The next version of ZipGenius will focus on documents security, so we had to refresh the set of file hashing algorithms we were using.
MD5 and SHA-1 will be still used as a reference just because they are widely used across the Web but they are already fated to die.
In fact, MD5 has been cracked a long time ago by creating “collisions” with a common desktop computer. A collision is the generation process of a fake hash of a file that is perfectly identical to the hash of a totally different file. When this happens, the algorithm cannot be considered secure because it doesn’t guarante the genuinity and integrity of a file.
The same matter applies to SHA-1 (and SHA-256), even though only in a theoretical way because collisions were found during several studies but not proved on the field, yet.
The only solution is to find a better algorithm. This is a job for the NIST, the USA entity that studies cryptography and technology, which periodically runs a competition to find the best algorithm that will become a standard. In 2012 the Keccak algorithm has been designated as the best one and in August 2015 it became an official standard for files hashing.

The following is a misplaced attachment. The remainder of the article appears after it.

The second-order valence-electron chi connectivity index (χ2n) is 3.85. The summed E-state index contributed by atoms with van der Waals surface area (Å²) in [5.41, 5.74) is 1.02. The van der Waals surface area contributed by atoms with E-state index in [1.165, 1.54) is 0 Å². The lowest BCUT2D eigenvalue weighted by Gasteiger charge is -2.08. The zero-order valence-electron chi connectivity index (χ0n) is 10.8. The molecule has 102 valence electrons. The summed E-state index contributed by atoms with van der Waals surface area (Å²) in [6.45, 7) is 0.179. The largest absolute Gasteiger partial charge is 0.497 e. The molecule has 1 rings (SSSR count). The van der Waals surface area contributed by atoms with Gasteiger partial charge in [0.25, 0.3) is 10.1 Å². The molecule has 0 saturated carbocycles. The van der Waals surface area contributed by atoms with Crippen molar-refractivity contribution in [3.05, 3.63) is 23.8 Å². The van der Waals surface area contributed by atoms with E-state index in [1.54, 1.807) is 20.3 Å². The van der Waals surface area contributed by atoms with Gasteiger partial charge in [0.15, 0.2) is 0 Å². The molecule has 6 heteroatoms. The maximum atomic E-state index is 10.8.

One of the Keccak (SHA-3) developer is Guido Bertoni of STMicroelectronics, an italian engineer with a vast experience in cryptoanalysis and who already co-developed other major cryptographic algorithms.
Well, ZipGenius will adopt SHA-3 (and not only: also Tiger, Whirlpool and others) to generate the hashes of the currently open archive. The application will be also capable of exporting those values in a HTML table that could be eventually uploaded to a Web site in order to offer a reference for checking the genuinity and integrity of an archive being downloaded.
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